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Title: Classification of breast malignancy using optimised advanced diffusion-weighted imaging, and, Surgical planning for breast tumour resection using MR-guided focused ultrasound
Author: Purvis, Nina Louise
ISNI:       0000 0004 6346 6502
Awarding Body: University of Hull and University of York
Current Institution: University of Hull
Date of Award: 2016
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Intravoxel Incoherent Motion Imaging (IVIM) is a non-invasive MR-imaging technique that enables the measurement of cellularity and vascularity using diffusion-weighted (DW)-imaging. IVIM has been applied to various cancer types including breast cancer, and is becoming more popular but lacks standardisation. The quantitative parameters; diffusion, D, perfusion fraction, f, and pseudo micro capillary diffusion, D* are thought to be correlated with tumour physiognomies such as proliferation, angiogenesis and heterogeneity. In Part 1 of this thesis, an optimised clinical b-value protocol is produced using a robust statistical method. This optimised protocol and various fitting methodologies are investigated in healthy volunteers, and then the most precise approach is applied in a clinical trial in patients following diagnosis of breast cancer, before treatment, to correlate IVIM parameters with breast cancer grade, histological type and molecular subtype with statistically significant results supporting IVIM’s potential as a non-invasive biomarker for malignancy. Monte Carlo simulations support this clinical application, where real data mean squared errors due to SNR limitations lie within simulated errors. A computed DW-imaging program is also presented to produce better quality images than acquired high b-value images as an adjunct to the optimised IVIM protocol. In Part 2 of this thesis, MR-guided Focused Ultrasound (MRgFUS) is explored as a means to create a pre-surgical template of thermally induced palpable markers to enable a surgeon to resect occult lesions and potentially reduce positive tumour margin status and local recurrence after breast conserving surgery. A surrogate animal model with pseudo lesion is presented, as well as a clinical tool to plan spot markers around a lesion as seen on MRI.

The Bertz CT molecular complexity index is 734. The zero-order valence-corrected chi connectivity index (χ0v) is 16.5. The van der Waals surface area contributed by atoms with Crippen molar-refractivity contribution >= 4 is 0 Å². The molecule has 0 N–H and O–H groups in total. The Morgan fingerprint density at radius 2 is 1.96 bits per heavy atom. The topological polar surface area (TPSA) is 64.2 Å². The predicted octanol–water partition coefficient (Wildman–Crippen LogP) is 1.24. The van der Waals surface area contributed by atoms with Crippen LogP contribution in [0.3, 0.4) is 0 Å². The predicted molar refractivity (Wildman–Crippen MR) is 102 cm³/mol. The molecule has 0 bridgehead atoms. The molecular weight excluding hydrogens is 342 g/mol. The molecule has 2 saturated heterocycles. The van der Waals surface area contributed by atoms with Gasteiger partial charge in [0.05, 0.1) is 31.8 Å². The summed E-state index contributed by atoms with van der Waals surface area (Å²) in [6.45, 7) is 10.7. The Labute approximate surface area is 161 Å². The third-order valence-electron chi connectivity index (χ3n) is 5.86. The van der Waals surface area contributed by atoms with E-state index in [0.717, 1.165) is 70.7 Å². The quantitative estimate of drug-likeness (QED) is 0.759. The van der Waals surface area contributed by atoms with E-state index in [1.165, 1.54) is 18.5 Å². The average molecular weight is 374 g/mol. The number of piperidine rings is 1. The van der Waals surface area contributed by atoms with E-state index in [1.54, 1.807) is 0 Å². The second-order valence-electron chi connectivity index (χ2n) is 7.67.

Supervisor: Gibbs, Peter ; Pickles, Martin Darren Sponsor: Yorkshire Cancer Research Campaign
Qualification Name: Thesis (Ph.D.) Qualification Level: Doctoral
EThOS ID:  DOI: Not available
Keywords: Medicine